WARNING! There are videos out there on YouTube (like https://www.youtube.com/watch?v=b3gmFtVItbU - see picture) that MISTAKENLY state this machine does not come with both pressurized and unpressurized filter baskets; it does. The same video mistakenly states that the Barista Express is a ThermoBlock system; also not true (it's ThermoCoil). Maybe it was once true and now its not, with new models, but it's still pretty sloppy for a professional company (Seattle Coffee Gear) to leave those videos up. Also, "Gail" (in the videos) keeps getting corrected by her videographer ("This is for pods!" "No, actually it's for back flushing the machine…"). While I appreciate that it keeps things casual and "homey", it is a little disconcerting for a coffee professional to be so frequently and casually wrong on a product demo! So don't trust these videos. Get your info from current reviews and user experience.
I was ready to throw it out and figured what the heck and started removing screws. It's actually quite easy to get the covers off of, but I found nothing wrong. It all seemed to work fine. Then I removed the allen screw that holds the screen that covers the heating element and lo and behold the thing was completely gummed up on the inside. I always wiped it from the outside, but be aware as you do that you're pushing grounds up inside of it. You need to remove it and clean it from time to time. I was ecstatic, this had to be it. Loaded up some coffee, same problem.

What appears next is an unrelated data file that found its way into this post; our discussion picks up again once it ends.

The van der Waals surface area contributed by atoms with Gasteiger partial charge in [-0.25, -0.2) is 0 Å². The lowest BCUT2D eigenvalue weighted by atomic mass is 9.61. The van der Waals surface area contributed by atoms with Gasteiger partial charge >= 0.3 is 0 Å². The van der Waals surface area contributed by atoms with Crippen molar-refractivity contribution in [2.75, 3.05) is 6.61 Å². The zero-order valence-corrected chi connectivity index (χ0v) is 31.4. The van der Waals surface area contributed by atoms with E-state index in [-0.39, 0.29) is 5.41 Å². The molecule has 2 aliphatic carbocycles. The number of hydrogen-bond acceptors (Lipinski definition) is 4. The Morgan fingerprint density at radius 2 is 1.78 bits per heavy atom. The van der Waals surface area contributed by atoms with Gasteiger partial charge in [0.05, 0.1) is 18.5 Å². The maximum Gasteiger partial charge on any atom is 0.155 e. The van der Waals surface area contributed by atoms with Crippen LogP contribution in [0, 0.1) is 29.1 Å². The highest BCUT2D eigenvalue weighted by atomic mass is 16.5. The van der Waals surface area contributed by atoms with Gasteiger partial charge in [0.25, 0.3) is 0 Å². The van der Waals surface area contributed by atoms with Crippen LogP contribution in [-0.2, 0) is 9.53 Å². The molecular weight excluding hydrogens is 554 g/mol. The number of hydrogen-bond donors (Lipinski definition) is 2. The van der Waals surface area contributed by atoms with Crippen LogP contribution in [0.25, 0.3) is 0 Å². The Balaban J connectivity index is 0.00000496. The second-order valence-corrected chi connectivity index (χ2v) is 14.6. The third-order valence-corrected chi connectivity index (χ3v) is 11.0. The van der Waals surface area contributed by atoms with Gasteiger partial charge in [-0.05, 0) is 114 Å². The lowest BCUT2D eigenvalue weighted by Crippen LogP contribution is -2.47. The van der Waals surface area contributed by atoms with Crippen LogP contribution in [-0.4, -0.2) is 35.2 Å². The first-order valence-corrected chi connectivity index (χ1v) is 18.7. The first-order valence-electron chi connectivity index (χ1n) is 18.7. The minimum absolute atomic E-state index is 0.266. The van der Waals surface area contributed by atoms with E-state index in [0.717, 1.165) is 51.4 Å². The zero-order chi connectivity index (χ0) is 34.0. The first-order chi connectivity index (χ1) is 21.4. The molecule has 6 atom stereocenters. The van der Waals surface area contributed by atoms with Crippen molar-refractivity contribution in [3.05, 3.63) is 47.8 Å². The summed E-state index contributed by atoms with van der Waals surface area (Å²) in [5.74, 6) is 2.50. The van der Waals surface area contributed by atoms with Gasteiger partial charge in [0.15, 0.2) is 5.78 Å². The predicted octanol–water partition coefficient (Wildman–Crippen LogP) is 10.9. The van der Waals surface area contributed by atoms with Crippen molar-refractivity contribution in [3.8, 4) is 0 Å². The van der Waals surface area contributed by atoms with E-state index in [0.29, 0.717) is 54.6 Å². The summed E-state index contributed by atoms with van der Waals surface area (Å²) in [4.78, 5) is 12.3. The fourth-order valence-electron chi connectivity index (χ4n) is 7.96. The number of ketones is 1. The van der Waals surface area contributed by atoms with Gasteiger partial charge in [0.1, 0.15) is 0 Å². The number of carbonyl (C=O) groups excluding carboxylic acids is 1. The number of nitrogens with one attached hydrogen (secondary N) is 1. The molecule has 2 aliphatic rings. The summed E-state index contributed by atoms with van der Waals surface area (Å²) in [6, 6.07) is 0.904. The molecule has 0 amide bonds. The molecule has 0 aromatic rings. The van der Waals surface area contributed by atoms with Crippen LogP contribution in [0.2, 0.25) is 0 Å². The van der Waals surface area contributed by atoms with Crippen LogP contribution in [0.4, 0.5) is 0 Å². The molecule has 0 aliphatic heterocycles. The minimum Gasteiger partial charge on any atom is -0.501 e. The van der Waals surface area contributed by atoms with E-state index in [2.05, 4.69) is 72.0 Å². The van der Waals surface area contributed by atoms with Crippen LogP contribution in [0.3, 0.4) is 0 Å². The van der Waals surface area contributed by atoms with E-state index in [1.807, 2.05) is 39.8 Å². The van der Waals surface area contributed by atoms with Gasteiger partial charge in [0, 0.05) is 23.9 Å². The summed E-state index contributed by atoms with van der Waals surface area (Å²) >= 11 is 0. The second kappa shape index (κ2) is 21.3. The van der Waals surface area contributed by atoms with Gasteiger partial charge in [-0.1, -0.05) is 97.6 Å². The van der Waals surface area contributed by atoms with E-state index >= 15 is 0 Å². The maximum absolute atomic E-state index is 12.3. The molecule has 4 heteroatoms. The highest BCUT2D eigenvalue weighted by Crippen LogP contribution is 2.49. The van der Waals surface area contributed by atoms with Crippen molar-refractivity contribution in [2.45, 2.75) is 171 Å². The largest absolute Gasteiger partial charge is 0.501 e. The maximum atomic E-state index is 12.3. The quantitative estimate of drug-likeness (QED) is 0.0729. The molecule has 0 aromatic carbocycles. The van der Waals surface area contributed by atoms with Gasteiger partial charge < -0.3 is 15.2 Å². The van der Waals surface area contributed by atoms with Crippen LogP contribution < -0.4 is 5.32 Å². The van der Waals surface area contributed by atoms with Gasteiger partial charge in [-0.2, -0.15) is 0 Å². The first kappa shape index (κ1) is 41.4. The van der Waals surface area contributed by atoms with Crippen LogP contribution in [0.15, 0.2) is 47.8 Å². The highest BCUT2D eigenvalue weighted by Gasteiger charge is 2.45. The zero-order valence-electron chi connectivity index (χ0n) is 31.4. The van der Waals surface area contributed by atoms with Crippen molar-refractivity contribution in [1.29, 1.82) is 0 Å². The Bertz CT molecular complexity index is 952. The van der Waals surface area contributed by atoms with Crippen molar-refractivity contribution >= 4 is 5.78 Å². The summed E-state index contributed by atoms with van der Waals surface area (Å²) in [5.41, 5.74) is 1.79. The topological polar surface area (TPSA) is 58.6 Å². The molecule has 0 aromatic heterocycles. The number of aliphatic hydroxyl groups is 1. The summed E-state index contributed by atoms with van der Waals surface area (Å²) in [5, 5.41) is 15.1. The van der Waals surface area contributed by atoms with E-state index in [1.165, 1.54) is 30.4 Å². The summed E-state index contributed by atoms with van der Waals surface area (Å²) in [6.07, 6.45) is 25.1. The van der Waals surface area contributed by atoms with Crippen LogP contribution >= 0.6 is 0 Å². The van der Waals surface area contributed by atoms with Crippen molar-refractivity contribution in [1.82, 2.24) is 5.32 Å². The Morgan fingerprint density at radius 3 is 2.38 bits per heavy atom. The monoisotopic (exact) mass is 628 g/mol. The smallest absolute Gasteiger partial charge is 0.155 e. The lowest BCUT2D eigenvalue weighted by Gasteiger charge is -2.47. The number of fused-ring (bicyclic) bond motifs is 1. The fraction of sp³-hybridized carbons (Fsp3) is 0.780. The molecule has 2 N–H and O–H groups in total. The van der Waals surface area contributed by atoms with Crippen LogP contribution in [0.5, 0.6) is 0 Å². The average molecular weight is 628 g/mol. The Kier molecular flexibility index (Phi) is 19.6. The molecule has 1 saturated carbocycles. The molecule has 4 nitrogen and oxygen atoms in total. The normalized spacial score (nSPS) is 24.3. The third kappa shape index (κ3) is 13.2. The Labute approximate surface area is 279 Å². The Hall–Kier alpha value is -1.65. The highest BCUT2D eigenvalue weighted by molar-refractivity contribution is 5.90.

I took a good look at my ground coffee and noticed it was pretty finely ground. I always go to the same Starbucks and have them grind it to espresso grind. I figured I'd make one last attempt and buy a coarser grind and grabbed an off the shelf Starbucks espresso (pre-ground) from Walmart. Big difference in grind from what Starbucks gave me this last time. That was the key. Water flowed through it like a river. Problem solved. If you do have this issue don't throw out the finely ground coffee. Just mix it 50/50 with a coarser grind and it will work great.
So the moral of this story is that if you have an issue with the coffee not coming through, try a coarser grind before tossing your machine in the trash. And don't tell Starbucks to give you an espresso grind, it's just too fine for this machine. Time to buy my own grinder. That's another can of worms I don't look forward to. The reviews are much like with espresso machines, hit or miss.
I don't normally write reviews, but I hope this review saves someone the grief I had. I'm back in love with this machine.